Raymond Chandler delivers his usual, one-of-a-kind, cool-guy style in his final novel Playback. Here Philip Marloww, whom I always think of as Humphrey Bogart, is hired to tail a red head who arrives on the Super Chief from D.C. As usual, Marlow gets tangled up with this bomb shell and beaten up by thugs who’re tailing her too.
Great passages include:
On the dance floor half a dozen couples were throwing themselves around with the reckless abandon of a night watchman with arthritis. Most of them were dancing cheek to cheek, if dancing is the word (p. 44).
Do you believe in God, young man?”
It was a long way around, but it seemed I had to travel it. “If you mean an omniscient and omnipotent God who intended everything exactly the way it is, no.”
“But you should, Mr. Marlowe. It is a great comfort. We all come to it in the end because we have to die and become dust. Perhaps for the individual that is all, perhaps not. There are grave difficulties about the afterlife. I don’t think I should really enjoy a heaven in which I shared lodgings with a Congo pygmy or a Chinese coolie or a Levantine rug peddler or even a Hollywood producer. I’m a snob, I suppose, and the remark is in bad taste. Nor can I imagine a heaven presided over by a benevolent character in a long white beard locally known as God. These are foolish conceptions of very immature minds. But you may not question a man’s religious beliefs however idiotic they may be. Of course I have no right to assume that I shall go to heaven. Sounds rather dull, as a matter of fact. On the other hand how can I imagine a hell in which a baby that died before baptism occupies the same degraded position as a hired killer or a Nazi death-camp commandant or a member of the Politburo? How strange it is that man’s finest aspirations, dirty little animal that he is, his finest actions also, his great and unselfish heroism, his constant daily courage in a harsh world-how strange that these things should be so much finer than his fate on this earth. That has to be somehow made reasonable. Don’t tell me that honor is merely a chemical reaction or that a man who deliberately gives his life for another is merely following a behavior pattern. Is God happy with the poisoned cat dying alone in convulsions behind the billboard? Is God happy that life is cruel and that only the fittest survive? The fittest for what? Oh no, far from it. If God were omnipotent and omniscient in any literal sense, he wouldn’t have bothered to make the universe at all. There is no success where there is no possibility of failure, no art without the resistance of the medium. Is it blasphemy to suggest that God has his bad days when nothing goes right, and that God’s days are very, very long?”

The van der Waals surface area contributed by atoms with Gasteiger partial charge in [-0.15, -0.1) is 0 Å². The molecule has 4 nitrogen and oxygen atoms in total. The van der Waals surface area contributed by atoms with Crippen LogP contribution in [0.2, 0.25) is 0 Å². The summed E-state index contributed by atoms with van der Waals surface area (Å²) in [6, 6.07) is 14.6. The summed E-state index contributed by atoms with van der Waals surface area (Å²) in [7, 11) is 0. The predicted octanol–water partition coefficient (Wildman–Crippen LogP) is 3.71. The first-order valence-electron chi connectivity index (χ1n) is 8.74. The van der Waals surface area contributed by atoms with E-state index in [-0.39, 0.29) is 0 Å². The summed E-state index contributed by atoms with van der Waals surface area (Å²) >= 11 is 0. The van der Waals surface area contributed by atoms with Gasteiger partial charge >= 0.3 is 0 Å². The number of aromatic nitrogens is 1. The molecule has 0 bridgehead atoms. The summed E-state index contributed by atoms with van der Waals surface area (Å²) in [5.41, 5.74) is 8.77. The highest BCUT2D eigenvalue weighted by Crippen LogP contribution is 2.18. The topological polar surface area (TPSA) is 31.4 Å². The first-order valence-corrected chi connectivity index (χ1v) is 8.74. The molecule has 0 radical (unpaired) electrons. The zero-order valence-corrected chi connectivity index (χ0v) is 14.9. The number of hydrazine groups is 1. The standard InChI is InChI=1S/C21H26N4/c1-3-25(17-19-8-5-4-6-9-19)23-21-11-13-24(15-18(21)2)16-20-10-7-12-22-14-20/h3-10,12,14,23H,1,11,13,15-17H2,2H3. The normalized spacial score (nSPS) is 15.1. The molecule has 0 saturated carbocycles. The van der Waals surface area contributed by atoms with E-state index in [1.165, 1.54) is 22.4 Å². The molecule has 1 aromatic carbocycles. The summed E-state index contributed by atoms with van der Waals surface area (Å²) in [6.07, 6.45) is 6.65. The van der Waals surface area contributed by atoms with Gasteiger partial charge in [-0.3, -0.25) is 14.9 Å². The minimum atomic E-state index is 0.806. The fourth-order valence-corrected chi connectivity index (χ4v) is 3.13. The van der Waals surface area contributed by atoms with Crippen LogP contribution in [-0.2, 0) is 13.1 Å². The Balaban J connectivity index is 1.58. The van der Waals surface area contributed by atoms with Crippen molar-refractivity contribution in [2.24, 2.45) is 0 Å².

“You’re a wise man, Mr. Clarendon. You said something about reversing the pattern.”
He smiled faintly. “You thought I had lost the place in the overlong book of my words. No sir, I had not. A woman like Mrs. West almost always ends up marrying a series of pseudo-elegant fortune hunters, tango dancers with handsome sideburns, skiing instructors with beautiful blond muscles, faded French and Italian aristocrats, shoddy princelings from the Middle East, each worse than the one before. She might even in her extremity marry a man like Mitchell. If she married me, she would marry an old bore, but at least she would marry a gentleman” (p. 112-113).
The town’s full of Hellwigs, some with other names, but all of the family one way or another. Some are rich and some work. I guess Miss Hellwig works harder than most. She’s eighty-six now, but tough as a mule. She don’t chew tobacco, drink, smoke, swear or use no make-up. She give the town the hospital, a private school, a library, an art center, public tennis courts, and God knows what else. And she still gets driven in a thirty-year-old Rolls-Royce that’s about as noisy as a Swiss watch. The mayor here is two jumps from a Hellwig, both downhill. I guess she built the municipal center too, and sold it to the city for a dollar. She’s some woman. Of course we got Jews here now, but let me tell you something. A Jew is supposed to give you a sharp deal and steal your nose, if you ain’t careful. That’s all bunk. A Jew enjoys trading; he likes business, but he’s only tough on the surface. Underneath a Jewish businessman is usually real nice to deal with. He’s human. If you want cold-blooded skinning, we got a bunch of people in this town now that will cut you down to the bone and add a service charge. They’ll take your last dollar from you between your teeth and look at you like you stole it from them” (p. 129).
Every page sings with style, but the plot is nothing to write home about and fizzles out by the end. In a writer with less style, I’d be disappointed, but Chandler is more about style that detecting. His villains and victims are all cut from the same cloth so it’s no surprise when justice isn’t served and life just moves on.